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Butler County soldiers entered Civil War without weapons and necessities

Portion of memorial to the 54th Massachusetts in Boston. The unit, considered the first black regiment, included at least nine men from Butler County.
Dozens of Facts About Butler County and the Civil War, 1861-1865

Butler County soldiers entered Civil War without weapons and necessities

(This the fifth "Dozen of Facts About Butler County and the Civil War," a series of random columns related to brief comments on Butler County’s role in the Civil War, 1861-1865. The columns are in conjunction with the observance of the Civil War Sesquicentennial, 2010-2015. The reprint edition of Jim Blount’s 1998 book, The Civil War and Butler County, is available at several outlets, or by contacting Books in Shandon, 4795 Cincinnati-Brookville Road (Ohio 126), Shandon, OH 45063, or phone 738-2962 or 523-4005.)

Compiled by Jim Blount

Raising an army to counter the Confederacy wasn’t an easy task in 1861. But not all the problems concerned communications, supply and logistics. There also were constitutional questions as President Abraham Lincoln assembled an army. Those matters are among the fifth of many dozens of facts about the tragic four-year period:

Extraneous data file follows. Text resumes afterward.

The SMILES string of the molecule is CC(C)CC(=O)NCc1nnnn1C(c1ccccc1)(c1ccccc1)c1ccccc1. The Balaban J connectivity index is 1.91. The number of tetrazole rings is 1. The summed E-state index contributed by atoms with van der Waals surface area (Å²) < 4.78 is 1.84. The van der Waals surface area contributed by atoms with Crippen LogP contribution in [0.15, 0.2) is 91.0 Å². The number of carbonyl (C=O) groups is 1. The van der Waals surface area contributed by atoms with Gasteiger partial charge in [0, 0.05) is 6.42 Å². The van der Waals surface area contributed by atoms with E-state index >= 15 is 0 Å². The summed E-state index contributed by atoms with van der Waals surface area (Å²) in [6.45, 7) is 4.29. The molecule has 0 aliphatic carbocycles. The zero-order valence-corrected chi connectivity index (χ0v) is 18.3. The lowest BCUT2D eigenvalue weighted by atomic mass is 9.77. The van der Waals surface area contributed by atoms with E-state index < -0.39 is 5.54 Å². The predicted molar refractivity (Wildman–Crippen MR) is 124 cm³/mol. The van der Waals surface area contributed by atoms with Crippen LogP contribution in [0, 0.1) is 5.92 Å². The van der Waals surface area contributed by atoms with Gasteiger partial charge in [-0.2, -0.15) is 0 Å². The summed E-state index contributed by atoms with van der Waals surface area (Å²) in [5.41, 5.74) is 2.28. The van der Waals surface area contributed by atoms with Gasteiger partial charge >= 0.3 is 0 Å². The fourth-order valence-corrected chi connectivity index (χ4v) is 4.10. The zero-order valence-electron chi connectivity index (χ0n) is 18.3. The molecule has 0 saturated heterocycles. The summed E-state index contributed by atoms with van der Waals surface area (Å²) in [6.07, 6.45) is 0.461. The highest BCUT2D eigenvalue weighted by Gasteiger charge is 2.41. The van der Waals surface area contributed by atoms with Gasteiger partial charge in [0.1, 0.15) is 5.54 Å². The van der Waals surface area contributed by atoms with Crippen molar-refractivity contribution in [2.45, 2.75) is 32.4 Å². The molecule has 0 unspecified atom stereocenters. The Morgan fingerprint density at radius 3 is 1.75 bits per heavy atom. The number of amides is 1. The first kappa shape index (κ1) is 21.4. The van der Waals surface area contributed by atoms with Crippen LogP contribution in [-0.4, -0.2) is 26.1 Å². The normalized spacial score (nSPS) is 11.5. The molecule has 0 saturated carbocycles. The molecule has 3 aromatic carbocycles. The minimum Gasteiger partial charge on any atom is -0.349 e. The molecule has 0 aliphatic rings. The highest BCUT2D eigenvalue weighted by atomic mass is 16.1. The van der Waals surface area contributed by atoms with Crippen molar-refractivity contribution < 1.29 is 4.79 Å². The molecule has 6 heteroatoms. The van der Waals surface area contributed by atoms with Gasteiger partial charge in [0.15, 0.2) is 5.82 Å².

49. The 35th Ohio Volunteer Infantry Regiment left Hamilton by train Sept. 26, 1861, ordered to duty in central Kentucky. Later that day, the 912 men boarded 25 box cars on another train in Covington, Ky. Twelve hours after leaving Hamilton, the 35th began deploying along the railroad between Cynthiana and Paris, Ky.

Had Confederate troops challenged them, the Butler Boys men could have offered little resistance. Some volunteers had been training in Hamilton since the end of July, but they had neither training nor experience with their weapons. Colonel Ferdinand Van Derveer couldn’t obtain guns in either Columbus or Washington until that day, Sept. 26. Weapons were issued and instruction given on firing the Enfield Rifles and Greenwood Muskets during the train ride.